Day two and the five of us are skiing like a gang, albeit carefully, enjoying a range of easier slopes. By day three the boys are requesting red runs and suddenly we’re a bunch of lads … well, kind of – a slightly odd mix spanning 13 to 52. Although this two-men, three-boys combination doesn’t turn heads on the slopes, the lady who sits on the adjoining table for dinner and breakfast every day is certainly intrigued.

By late afternoon, the fathers are more exhausted than their offspring and we quit while we’re ahead. In memory of his stag-do, I try to entice my groom out for a beer, but he’s more excited about the tea and homemade cake the hotel serves at 4.30pm each day. The almond-based Spanish pastel de Santiago is a particular favourite. Meanwhile, our teenagers are much keener to explore the après-ski entertainment. First stop is a lively, open-air bar next to the slopes where a DJ plays a strange mix of techno and Dire Straits, and the two fathers begin to feel their age.

We head up into the small town of El Tarter. It really is very small, with only a shop and a couple of watering holes. We stop for a welcome beer at Dylan’s, a cosy bar serving fondue, which is where our night on the town ends. It’s back to the hotel for a meal and endless rounds of knockout whist in the cosy, wood-panelled lounge. This becomes a nightly ritual. No screens in sight and much more enjoyable than cheesy Eurodisco bars, endless lagers and overpriced pizza. One teen even skips tea and cake to do maths homework without being asked.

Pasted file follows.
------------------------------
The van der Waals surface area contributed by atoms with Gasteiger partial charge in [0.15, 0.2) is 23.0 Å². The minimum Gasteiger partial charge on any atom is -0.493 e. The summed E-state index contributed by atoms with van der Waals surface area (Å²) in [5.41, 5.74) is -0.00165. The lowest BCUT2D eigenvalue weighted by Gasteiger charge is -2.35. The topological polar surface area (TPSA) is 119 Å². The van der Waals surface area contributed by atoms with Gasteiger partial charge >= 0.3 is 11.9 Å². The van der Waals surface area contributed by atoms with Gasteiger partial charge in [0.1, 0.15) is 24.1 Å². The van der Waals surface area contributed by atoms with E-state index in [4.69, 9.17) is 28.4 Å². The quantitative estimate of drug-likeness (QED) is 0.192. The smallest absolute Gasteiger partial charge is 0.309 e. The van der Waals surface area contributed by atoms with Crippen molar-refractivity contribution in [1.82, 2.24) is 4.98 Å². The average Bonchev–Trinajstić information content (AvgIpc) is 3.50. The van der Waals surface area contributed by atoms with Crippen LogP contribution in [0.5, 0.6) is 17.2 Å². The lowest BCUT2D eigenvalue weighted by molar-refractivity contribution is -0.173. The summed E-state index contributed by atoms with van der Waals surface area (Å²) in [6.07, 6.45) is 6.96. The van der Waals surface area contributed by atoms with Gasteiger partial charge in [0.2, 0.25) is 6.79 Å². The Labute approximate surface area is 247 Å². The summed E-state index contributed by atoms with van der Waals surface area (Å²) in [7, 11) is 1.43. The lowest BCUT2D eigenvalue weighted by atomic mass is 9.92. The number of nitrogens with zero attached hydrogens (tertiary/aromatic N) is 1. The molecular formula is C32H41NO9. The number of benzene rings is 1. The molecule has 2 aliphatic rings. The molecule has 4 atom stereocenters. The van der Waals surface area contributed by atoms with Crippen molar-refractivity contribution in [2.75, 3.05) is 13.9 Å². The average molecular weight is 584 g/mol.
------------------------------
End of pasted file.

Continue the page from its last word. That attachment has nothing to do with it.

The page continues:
On our final day, the sun is out, the snow is powder perfect and the panoramic views are Insta-worthy, too. The boys have a private skiing lesson, leaving the two old men to go further afield. Neilson provides a free mountain expert guide for those who want a tour of the pistes and some coaching from an instructor. Naturally, these days there is also an app to help navigate the large ski area, but we prefer to wing it. No problem, as Grandvalira is well signposted and connected, with plenty of chair lifts and the occasional drag lift. Even the few black runs aren’t life-threatening. We ski into Grau Roig and Soldeu, reminiscing about our stag days, but reflecting that this time has been just as enjoyable – a lads’ holiday but minus the hangovers.

We pick the boys up at 1pm and treat ourselves to lunch at the Trattoria Pasta Che Vuoi restaurant next to the ski school. The table service and homemade pizzas and pasta are a welcome change from the crowded self-service fare we experienced on previous days. We spend the rest of the afternoon skiing in Soldeu, enjoying some long and easy runs for the last time before home.

On the chairlift back, I get talking to a 70-something dad skiing with his son. It’s an annual ritual for them. “I hope I’m still coming back when I’m 80,” he says. Why not when ski passes in Andorra are free for over-70s? If our sons are up for it, I think we’ll be joining him.

Way to go

Explore the Grandvalira ski area in Andorra from £409pp, with Neilson. Travelling on 17 March 2019, price includes return flights from Stansted, resort transfers, seven nights half-board at Neilson Hotel Del Clos, guiding and coaching service